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Arturo O’Farrill & The Afro Latin Jazz Orchestra: Fandango at the Wall (Resilience Music Alliance)

Review of double-CD set recorded live at the U.S.-Mexico border

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Fandango at the Wall
Cover of “Fandango at the Wall” by Arturo O’Farrill & the Afro Latin Jazz Orchestra

Even by the standards set by pianist, composer, bandleader, and social activist Arturo O’Farrill, Fandango at the Wall, a double-CD with the 18-piece Afro Latin Jazz Orchestra, qualifies as personal. A New York City resident, the 58-year-old O’Farrill was born in Mexico City, and he’s been openly critical of President Trump’s attempts to build a wall along the United States’ southern border. Inspired by retired Mexican librarian Jorge Francisco Castillo’s annual Fandango Fronterizo Festiva—a burgeoning event that’s brought musicians to play through the meshed wall separating Tijuana from San Diego for a decade—O’Farrill upped the global ante for this recording by performing with his orchestra at several locations along the border, aided by various special guests, many of whom are from countries targeted by Trump’s travel ban.

O’Farrill’s verbal introduction includes thanks to Castillo and the people of the participating cities before the orchestra explodes into the spirited “Xalapa Bang!” with the help of Mexican-American drummer Antonio Sánchez. Mexican son jarocho musicians, Sánchez, and guest violinist Regina Carter then fuel the sashaying traditional Yucatan folksong “El Maquech.”

Horns, stringed instruments, and guest French-Chilean vocalist Ana Tijoux singing and rapping in Spanish on “Somos Sur” tear down perceived walls between jazz, classical, hip-hop and traditional Mexican music, while Mexican stars like the singing, violin-playing Villalobos Brothers (on the dramatic “El Pijul”) and vocalist/jarana player Patricio Hidalgo (a romping “Conga Patria”) also get spotlight time. Disc one’s centerpiece is O’Farrill’s three-part “Invisible Suite,” defying categorization and featuring a banner Carter solo, the New Haven String Quartet, and the Young People’s Chorus of New York City.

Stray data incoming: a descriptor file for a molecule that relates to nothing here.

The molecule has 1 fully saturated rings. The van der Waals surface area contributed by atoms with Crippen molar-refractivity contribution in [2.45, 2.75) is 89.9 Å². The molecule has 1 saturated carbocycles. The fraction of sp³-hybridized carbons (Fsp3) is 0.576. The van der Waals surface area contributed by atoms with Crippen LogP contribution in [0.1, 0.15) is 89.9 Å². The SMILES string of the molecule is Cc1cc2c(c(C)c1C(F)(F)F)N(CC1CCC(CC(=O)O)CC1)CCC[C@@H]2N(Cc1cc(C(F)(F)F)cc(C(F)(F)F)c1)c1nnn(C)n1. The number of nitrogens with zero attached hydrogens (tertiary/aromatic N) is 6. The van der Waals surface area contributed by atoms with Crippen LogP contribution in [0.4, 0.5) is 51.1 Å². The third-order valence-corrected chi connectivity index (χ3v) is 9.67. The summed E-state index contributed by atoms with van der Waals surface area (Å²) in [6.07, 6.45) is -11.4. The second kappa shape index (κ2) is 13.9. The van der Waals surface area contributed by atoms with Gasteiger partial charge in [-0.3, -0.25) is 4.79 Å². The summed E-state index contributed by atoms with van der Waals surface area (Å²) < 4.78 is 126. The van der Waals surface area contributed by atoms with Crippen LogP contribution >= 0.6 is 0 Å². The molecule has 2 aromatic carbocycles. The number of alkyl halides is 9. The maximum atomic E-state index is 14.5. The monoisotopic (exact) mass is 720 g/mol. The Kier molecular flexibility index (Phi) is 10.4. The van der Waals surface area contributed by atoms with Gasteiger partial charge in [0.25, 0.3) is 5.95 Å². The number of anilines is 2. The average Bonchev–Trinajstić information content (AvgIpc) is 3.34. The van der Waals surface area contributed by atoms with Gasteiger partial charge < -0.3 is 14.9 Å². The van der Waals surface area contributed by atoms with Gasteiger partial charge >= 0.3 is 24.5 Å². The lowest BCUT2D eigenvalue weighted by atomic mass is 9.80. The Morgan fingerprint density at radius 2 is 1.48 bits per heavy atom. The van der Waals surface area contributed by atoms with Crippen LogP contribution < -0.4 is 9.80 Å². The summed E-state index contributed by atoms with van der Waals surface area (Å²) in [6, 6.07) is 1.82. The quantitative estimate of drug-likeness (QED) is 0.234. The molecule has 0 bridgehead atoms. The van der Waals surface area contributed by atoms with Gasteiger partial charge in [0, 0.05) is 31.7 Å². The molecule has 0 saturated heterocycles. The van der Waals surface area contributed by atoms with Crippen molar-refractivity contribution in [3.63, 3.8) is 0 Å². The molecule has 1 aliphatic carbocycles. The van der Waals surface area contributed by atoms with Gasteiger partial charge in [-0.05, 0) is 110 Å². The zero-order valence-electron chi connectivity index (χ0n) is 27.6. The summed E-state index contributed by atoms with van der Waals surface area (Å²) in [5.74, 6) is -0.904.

Castillo verbally introduces disc two, leading to numerous highlights that include the popular Mexican folk song “La Bamba” with Hidalgo and fellow singing stringed instrumentalists Ramón Gutiérrez Hernández, Fernando Guadarrama Olivera, and Tacho Utrera; Sánchez returning to guide the ensemble through his complex composition “Minotauro”; and the closing “Line in the Sand.” Featuring only O’Farrill and vocalist/Hamilton cast member Mandy Gonzalez, its refrain of “There is hope/We must try/If we don’t, we’ll regret it the rest of our lives” literally rings home.


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Originally Published